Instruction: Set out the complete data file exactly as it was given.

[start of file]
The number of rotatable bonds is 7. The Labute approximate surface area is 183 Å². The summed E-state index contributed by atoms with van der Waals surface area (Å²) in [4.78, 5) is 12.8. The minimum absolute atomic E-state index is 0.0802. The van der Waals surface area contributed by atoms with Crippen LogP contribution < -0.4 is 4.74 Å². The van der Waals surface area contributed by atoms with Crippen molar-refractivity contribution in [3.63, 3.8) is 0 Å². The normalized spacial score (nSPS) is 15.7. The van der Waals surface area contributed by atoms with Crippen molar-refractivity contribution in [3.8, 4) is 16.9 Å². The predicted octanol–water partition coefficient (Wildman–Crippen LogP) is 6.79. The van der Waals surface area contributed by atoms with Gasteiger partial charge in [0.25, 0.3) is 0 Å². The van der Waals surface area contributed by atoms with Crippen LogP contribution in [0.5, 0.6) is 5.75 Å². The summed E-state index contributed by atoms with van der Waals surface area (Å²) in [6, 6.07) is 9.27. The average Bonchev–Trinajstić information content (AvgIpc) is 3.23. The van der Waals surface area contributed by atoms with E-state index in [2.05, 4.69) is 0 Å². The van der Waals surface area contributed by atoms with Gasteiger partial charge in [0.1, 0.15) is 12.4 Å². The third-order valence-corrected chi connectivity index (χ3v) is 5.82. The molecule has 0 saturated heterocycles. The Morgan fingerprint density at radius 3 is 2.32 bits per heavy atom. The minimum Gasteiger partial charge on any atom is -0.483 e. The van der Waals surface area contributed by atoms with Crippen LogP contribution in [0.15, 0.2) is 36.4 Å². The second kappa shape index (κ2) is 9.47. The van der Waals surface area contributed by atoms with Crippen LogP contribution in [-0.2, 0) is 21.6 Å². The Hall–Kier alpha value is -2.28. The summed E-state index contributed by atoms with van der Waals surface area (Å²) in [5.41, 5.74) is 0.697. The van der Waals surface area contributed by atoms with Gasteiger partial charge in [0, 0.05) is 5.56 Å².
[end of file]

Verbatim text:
The number of rotatable bonds is 7. The Labute approximate surface area is 183 Å². The summed E-state index contributed by atoms with van der Waals surface area (Å²) in [4.78, 5) is 12.8. The minimum absolute atomic E-state index is 0.0802. The van der Waals surface area contributed by atoms with Crippen LogP contribution < -0.4 is 4.74 Å². The van der Waals surface area contributed by atoms with Crippen molar-refractivity contribution in [3.63, 3.8) is 0 Å². The normalized spacial score (nSPS) is 15.7. The van der Waals surface area contributed by atoms with Crippen molar-refractivity contribution in [3.8, 4) is 16.9 Å². The predicted octanol–water partition coefficient (Wildman–Crippen LogP) is 6.79. The van der Waals surface area contributed by atoms with Gasteiger partial charge in [0.25, 0.3) is 0 Å². The van der Waals surface area contributed by atoms with Crippen LogP contribution in [0.5, 0.6) is 5.75 Å². The summed E-state index contributed by atoms with van der Waals surface area (Å²) in [6, 6.07) is 9.27. The average Bonchev–Trinajstić information content (AvgIpc) is 3.23. The van der Waals surface area contributed by atoms with E-state index in [2.05, 4.69) is 0 Å². The van der Waals surface area contributed by atoms with Gasteiger partial charge in [0.1, 0.15) is 12.4 Å². The third-order valence-corrected chi connectivity index (χ3v) is 5.82. The molecule has 0 saturated heterocycles. The Morgan fingerprint density at radius 3 is 2.32 bits per heavy atom. The minimum Gasteiger partial charge on any atom is -0.483 e. The van der Waals surface area contributed by atoms with Crippen LogP contribution in [0.15, 0.2) is 36.4 Å². The second kappa shape index (κ2) is 9.47. The van der Waals surface area contributed by atoms with Crippen LogP contribution in [-0.2, 0) is 21.6 Å². The Hall–Kier alpha value is -2.28. The summed E-state index contributed by atoms with van der Waals surface area (Å²) in [5.41, 5.74) is 0.697. The van der Waals surface area contributed by atoms with Gasteiger partial charge in [0, 0.05) is 5.56 Å².